We don’t like to use the word trial but it’s kinda a trial, in that you get a better sense of how we work and what’s expected of you, …and we get a better sense of how you operate and the value you are bring. All going well, this conversation would include us giving you access to behind the scenes activity like: trello boards and our regular zoom meeting. This way we are all comfortable with where things are going.
The formal process follows our democratic principles
- Someone at the Collective is willing to be a “puller” for the candidate. That’s our internal term for the person “pulling” an initiative and making sure things move forward, and that the candidate is well-treated. Similar to the bun holder in our bun protocol.
- At least one us has worked with the candidate before or undergone “the conversation”. We want people to say “Hey, she’s awesome! We’d be IDIOTS not to let her join!”
- No one has vetoed the candidate.
If accepted …Welcome! You’ll need to sign our team contract, and create your own personal company (if you don’t already have one). Formally you’ll be employed by your company, not ‘the collective’. We’ll help you get started.
We will also go for dinner at a nice restaurant, setup your email account and all that jazz, like most other companies. And we’ll proudly display you on our site of course!
Other things that we value and we may use to help determine who to accept and reject (but don’t always require):
- The candidate complements us somehow, for example with new skills or perspectives that we lack. He/she will make us feel like newbies in some area!
- The candidate has lots of energy and ideas, and won’t be shy to challenge the status quo.
- The candidate is well-known and has a strong reputation in the industry.
- Shares our values. (well this one is more of a requirement.. but it’s more of a springboard for discussion, and not an easy black and white answer)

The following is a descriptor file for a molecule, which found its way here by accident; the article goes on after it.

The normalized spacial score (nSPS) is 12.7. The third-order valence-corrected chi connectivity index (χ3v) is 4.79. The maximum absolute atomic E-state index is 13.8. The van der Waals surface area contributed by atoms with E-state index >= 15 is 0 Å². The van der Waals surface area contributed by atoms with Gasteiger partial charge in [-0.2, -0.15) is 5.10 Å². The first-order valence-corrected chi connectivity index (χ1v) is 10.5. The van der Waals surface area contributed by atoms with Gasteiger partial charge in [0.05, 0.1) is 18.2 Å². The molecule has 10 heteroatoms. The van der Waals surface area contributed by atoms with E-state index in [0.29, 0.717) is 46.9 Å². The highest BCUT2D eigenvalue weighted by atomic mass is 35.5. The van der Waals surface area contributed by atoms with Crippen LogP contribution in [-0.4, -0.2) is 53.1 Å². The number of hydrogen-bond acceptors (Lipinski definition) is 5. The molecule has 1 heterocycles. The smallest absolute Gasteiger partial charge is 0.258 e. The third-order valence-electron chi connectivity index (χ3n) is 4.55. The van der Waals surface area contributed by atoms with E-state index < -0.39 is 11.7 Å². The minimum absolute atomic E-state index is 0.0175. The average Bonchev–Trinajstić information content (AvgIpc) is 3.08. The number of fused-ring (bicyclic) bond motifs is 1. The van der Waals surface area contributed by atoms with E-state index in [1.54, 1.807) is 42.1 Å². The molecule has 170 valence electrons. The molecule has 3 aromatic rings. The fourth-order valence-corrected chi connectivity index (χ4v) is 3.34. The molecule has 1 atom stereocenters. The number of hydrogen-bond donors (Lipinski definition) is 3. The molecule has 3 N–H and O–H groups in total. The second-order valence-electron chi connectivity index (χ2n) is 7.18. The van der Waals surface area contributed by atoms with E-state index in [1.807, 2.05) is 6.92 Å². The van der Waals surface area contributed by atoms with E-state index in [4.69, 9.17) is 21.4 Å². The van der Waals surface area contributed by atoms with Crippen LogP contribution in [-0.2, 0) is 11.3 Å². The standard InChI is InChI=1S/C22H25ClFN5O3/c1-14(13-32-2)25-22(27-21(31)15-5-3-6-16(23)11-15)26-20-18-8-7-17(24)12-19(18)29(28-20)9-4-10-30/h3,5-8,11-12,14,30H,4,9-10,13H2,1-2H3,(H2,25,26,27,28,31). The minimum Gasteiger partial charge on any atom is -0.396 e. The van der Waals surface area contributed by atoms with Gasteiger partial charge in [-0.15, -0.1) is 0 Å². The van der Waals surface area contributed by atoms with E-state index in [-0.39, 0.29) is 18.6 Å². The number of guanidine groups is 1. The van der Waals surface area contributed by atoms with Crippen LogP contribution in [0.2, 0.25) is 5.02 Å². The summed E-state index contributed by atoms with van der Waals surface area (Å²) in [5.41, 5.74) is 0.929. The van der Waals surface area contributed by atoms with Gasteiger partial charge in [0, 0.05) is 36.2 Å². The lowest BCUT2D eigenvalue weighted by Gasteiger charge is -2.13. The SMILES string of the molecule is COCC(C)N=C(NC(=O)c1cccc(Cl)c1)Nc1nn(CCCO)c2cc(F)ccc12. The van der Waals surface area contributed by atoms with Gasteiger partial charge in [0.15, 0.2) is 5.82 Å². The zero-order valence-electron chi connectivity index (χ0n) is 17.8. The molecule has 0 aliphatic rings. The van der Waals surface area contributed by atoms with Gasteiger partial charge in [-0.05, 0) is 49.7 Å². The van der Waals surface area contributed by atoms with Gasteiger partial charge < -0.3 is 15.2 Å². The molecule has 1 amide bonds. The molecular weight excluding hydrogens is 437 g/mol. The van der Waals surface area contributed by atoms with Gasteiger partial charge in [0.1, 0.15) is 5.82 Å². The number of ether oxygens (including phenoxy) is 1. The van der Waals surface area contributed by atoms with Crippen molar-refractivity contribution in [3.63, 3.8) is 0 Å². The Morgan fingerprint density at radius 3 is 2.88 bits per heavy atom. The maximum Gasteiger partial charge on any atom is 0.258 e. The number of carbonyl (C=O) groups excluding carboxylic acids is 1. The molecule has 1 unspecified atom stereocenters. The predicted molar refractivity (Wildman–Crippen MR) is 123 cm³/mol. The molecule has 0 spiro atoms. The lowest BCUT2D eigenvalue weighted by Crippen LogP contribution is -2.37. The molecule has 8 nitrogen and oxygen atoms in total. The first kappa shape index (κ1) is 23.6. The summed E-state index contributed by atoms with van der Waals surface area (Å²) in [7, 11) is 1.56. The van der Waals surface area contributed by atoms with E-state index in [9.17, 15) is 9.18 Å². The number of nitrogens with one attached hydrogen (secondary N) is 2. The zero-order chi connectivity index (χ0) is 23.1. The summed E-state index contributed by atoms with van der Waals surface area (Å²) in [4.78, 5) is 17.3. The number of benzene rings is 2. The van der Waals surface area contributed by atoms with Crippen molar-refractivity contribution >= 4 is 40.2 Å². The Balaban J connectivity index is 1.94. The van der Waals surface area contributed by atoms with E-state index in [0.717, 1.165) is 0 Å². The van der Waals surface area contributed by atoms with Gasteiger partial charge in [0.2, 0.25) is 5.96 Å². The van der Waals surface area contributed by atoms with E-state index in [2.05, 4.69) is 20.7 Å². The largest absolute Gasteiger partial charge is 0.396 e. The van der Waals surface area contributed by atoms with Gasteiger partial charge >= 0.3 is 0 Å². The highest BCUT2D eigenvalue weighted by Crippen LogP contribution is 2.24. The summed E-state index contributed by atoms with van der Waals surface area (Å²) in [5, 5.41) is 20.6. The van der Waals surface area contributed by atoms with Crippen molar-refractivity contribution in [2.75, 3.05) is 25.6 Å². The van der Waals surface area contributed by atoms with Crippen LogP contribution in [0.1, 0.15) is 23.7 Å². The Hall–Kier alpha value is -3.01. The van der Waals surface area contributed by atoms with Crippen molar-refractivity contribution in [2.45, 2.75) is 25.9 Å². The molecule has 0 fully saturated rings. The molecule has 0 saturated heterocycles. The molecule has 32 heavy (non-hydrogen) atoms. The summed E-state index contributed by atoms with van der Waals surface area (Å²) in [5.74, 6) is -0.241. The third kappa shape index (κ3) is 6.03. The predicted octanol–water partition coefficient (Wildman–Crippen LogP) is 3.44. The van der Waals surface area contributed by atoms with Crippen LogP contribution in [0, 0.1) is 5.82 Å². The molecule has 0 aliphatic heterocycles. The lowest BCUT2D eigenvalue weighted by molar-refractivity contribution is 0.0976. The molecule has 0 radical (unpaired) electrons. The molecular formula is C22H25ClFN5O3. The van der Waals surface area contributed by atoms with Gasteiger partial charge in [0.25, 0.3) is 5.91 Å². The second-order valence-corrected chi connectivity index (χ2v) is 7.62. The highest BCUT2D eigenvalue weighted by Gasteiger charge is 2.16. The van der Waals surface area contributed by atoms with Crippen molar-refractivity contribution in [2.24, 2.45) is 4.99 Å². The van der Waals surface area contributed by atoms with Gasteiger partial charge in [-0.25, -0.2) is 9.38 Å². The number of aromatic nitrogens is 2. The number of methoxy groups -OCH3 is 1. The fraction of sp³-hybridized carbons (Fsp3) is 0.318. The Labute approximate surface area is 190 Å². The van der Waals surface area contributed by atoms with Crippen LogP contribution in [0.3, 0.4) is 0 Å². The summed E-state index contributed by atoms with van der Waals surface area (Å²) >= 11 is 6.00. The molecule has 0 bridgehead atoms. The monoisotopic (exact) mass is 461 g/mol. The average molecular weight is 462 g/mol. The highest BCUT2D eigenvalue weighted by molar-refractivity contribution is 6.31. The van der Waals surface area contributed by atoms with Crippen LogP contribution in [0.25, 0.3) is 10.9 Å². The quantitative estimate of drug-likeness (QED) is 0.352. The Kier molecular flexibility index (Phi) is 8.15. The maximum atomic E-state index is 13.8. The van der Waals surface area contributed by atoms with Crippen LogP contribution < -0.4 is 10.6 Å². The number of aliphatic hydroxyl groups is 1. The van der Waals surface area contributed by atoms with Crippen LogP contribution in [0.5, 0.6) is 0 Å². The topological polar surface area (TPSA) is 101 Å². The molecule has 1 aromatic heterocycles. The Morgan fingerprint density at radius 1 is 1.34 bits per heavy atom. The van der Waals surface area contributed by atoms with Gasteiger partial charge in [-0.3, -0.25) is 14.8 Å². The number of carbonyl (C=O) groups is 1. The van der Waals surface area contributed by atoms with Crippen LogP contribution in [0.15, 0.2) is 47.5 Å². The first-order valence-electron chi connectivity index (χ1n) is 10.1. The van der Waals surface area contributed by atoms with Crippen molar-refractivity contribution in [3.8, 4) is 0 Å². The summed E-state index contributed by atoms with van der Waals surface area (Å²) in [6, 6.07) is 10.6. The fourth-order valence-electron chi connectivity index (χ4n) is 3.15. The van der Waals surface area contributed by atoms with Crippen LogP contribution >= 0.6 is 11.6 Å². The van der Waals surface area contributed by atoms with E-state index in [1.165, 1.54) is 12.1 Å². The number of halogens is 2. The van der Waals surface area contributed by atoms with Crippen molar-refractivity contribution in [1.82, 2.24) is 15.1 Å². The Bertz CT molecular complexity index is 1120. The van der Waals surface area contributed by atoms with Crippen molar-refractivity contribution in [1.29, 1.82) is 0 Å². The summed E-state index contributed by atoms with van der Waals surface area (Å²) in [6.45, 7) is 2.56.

What kind of people don’t fit at our model?
People who need stability don’t fit. You won’t have stable working hours and a fixed desk. You won’t even get a fixed salary – in fact, it’s the other way around – you pay a fee (but keep most of what you earn). See the economic model. So when you don’t have a client, you bleed money every month! On the other hand, when you do have a client, you earn more than what any company would pay you in salary. So it’s up to you to buffer cash and manage risk.
What kind of people do fit here?
Most people who end up at the Collective were previously independent consultants (or were heading in that direction). Typical personality traits:
- Self-confident – they know that they are highly skilled and in high demand.
- Adventurous – a few months without an assignment isn’t the end of the world, it’s an opportunity to play around and learn new stuff!
- Social – they like to maintain a strong network and collaborate with people. Some of us are introverts, but still kind of social)
- Curious – want to learn new things, every day. Love geeking out better ways of doing things, or new techniques and technologies, processes, etc.
- Generous – like to share what they learn, not primarily for profit but because it’s fun and rewarding in itself.
- Responsible – they’re used to taking responsibility for their own goals and actions, and don’t wait for others to tell them what to do or solve their problems.